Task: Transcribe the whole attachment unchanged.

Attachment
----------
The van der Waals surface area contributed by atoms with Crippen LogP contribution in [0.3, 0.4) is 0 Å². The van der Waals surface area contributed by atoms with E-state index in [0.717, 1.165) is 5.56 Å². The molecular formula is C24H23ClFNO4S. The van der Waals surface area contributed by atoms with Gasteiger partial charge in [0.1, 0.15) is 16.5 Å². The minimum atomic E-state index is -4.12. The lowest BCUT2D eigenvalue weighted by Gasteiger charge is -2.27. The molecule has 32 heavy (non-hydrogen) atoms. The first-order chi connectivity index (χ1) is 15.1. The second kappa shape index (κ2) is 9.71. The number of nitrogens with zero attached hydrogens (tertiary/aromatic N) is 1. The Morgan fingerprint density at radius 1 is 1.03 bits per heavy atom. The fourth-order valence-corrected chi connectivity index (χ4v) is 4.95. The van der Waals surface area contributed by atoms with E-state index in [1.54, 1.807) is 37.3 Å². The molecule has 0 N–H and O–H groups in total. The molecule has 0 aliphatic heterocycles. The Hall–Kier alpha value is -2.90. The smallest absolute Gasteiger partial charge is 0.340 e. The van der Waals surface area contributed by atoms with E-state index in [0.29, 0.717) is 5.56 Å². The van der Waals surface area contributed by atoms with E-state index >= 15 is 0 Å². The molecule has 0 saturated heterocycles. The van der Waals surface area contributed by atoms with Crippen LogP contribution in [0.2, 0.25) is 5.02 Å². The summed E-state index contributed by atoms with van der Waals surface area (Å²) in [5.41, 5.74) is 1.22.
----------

The van der Waals surface area contributed by atoms with Crippen LogP contribution in [0.3, 0.4) is 0 Å². The van der Waals surface area contributed by atoms with E-state index in [0.717, 1.165) is 5.56 Å². The molecular formula is C24H23ClFNO4S. The van der Waals surface area contributed by atoms with Gasteiger partial charge in [0.1, 0.15) is 16.5 Å². The minimum atomic E-state index is -4.12. The lowest BCUT2D eigenvalue weighted by Gasteiger charge is -2.27. The molecule has 32 heavy (non-hydrogen) atoms. The first-order chi connectivity index (χ1) is 15.1. The second kappa shape index (κ2) is 9.71. The number of nitrogens with zero attached hydrogens (tertiary/aromatic N) is 1. The Morgan fingerprint density at radius 1 is 1.03 bits per heavy atom. The fourth-order valence-corrected chi connectivity index (χ4v) is 4.95. The van der Waals surface area contributed by atoms with E-state index in [1.54, 1.807) is 37.3 Å². The molecule has 0 N–H and O–H groups in total. The molecule has 0 aliphatic heterocycles. The Hall–Kier alpha value is -2.90. The smallest absolute Gasteiger partial charge is 0.340 e. The van der Waals surface area contributed by atoms with E-state index in [0.29, 0.717) is 5.56 Å². The van der Waals surface area contributed by atoms with E-state index >= 15 is 0 Å². The molecule has 0 saturated heterocycles. The van der Waals surface area contributed by atoms with Crippen LogP contribution in [0.2, 0.25) is 5.02 Å². The summed E-state index contributed by atoms with van der Waals surface area (Å²) in [5.41, 5.74) is 1.22.